Dart is a new type of client-side programming language to compete or potentially replace JavaScript. And, as I snicker with doubt on the prospect of any language on client-side trying to replace the dominance of JavaScript and the potential culpable replacements, I can only hazard at how miserably they will fail. Along came VBScript and with a quick demise. Henceforth, a new language has developed and entered the periphery called Dart. This language has been under the auspicious development at Google. The developers at Google have even admitted and rejected the idea of Dart as a replacement for JavaScript. Well, what are the goals of such a new language in prospect.

"Create a structured yet flexible programming language for the web". Aren't there already plenty of structured and flexible programming languages out there for the web? 

"Make Dart feel familiar and natural to programmers and thus easy to learn" If that is the case then isn't it always a drag to learn a new language? If the language is so familiar why not improve on the existing languages that programmers are so familiar with and put effort in improving them with the open source community? 

"Make Dart appropriate for the full range of devices". If it is such a fragmented market for mobiles, why fragment it further by creating another language? Going further, why setup separate tools just to support another language on a platform. It seems to me more like a wasted effort towards attaining simplicity by making things more complicated. 

"Provide tools that make Dart run fast across all major modern browsers". Here again it seems just to support the language there has to be so many other tools to develop around it. Further complexity and fragmentation. 

Dart appears to also be a replacement to GWT. Some of the developers on GWT project migrated to the Dart project. It seems like to improve the scripting one will obviously need to access JavaScript from time to time even while using Dart. If one already knows JavaScript, why create another layer of compiler complexity. JavaScript is almost ubiquitous and everywhere, even with its undulating quirks. It can be found on desktops, web, to mobile devices. Anyone, that tries to even hinder at the prospect of replacing such a language would need to convince the world about such an action for which adoption will be extremely slow perhaps even openly rejected by many. As the HTML5 emerges so has the mere importance of JavaScript and the many libraries that are brewing over the web. HTML5 has even relegated Flash/ActionScript to a certain degree especially for the mobile. Almost all web browsers support JavaScript today. Although, Google can be applauded for the continuous effort towards innovation and rediscovery. One cannot but wonder whether Dart will also be another Google project brushed aside by the large open community and business decision eventually meaning its demise.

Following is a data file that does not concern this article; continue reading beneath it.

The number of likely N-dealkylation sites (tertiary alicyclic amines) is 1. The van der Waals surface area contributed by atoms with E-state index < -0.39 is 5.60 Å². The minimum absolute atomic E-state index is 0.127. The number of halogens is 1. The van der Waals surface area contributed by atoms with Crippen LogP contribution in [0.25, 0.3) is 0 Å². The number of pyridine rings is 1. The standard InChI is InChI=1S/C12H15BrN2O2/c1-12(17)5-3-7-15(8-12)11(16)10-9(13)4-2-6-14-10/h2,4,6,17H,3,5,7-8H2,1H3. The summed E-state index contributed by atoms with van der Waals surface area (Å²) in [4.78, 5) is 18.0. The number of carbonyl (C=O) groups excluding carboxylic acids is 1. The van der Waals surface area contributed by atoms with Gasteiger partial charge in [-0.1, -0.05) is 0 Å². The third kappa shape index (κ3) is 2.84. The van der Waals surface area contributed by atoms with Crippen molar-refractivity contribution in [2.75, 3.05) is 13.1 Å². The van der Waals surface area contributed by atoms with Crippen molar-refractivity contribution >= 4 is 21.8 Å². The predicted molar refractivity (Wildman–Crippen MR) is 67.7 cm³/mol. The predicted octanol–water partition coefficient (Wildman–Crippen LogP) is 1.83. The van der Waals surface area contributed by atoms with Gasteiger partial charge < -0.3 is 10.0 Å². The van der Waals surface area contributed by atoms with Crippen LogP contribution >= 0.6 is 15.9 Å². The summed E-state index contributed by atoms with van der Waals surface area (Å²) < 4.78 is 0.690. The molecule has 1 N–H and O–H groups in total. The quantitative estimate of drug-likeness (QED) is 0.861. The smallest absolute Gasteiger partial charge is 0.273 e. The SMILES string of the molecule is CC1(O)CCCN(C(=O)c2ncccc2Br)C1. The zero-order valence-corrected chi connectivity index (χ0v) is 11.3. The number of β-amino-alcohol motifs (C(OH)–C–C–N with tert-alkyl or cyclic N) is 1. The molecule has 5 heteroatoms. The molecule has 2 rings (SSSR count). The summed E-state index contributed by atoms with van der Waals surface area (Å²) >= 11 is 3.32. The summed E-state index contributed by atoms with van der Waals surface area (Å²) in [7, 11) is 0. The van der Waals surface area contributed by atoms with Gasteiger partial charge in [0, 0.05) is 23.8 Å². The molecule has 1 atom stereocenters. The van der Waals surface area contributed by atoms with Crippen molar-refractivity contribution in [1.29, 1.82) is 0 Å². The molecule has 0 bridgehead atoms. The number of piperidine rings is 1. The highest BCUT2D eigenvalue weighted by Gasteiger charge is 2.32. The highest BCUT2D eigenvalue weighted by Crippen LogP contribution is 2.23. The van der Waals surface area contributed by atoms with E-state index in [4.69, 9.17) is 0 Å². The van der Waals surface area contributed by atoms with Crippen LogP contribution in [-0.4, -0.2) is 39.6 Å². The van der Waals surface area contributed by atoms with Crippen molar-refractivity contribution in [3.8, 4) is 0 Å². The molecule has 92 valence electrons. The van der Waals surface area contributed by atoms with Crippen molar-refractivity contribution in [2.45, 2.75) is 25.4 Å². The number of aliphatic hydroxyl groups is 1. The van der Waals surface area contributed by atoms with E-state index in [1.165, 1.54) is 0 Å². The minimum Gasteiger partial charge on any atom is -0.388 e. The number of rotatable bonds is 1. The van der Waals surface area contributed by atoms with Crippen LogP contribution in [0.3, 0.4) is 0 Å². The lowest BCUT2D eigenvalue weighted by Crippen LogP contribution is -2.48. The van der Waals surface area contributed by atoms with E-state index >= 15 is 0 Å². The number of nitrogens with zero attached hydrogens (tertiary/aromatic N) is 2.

6 April 2013

Python vs Ruby vs PHP

Programming Language wars have been going on for decades. And, yet when one searches the web they still continue comparing and contrasting through the vast array of their unique uses and externally distilled libraries. Each of them has a personality and a drive of their own with their own passionate community. But, as often functionality and speed to delivery precede the developers choice. As they say time is money but in this era of cloud computing and data consumption it is also about the wise language choice within the infrastructure verses the compromises that may come within the long-term maintenance risk. Often times the skills of the team, the open community, the customers, and the functionality of the application dictate the use of language. As the web continues to evolve around us so do the technology drivers that make it all happen.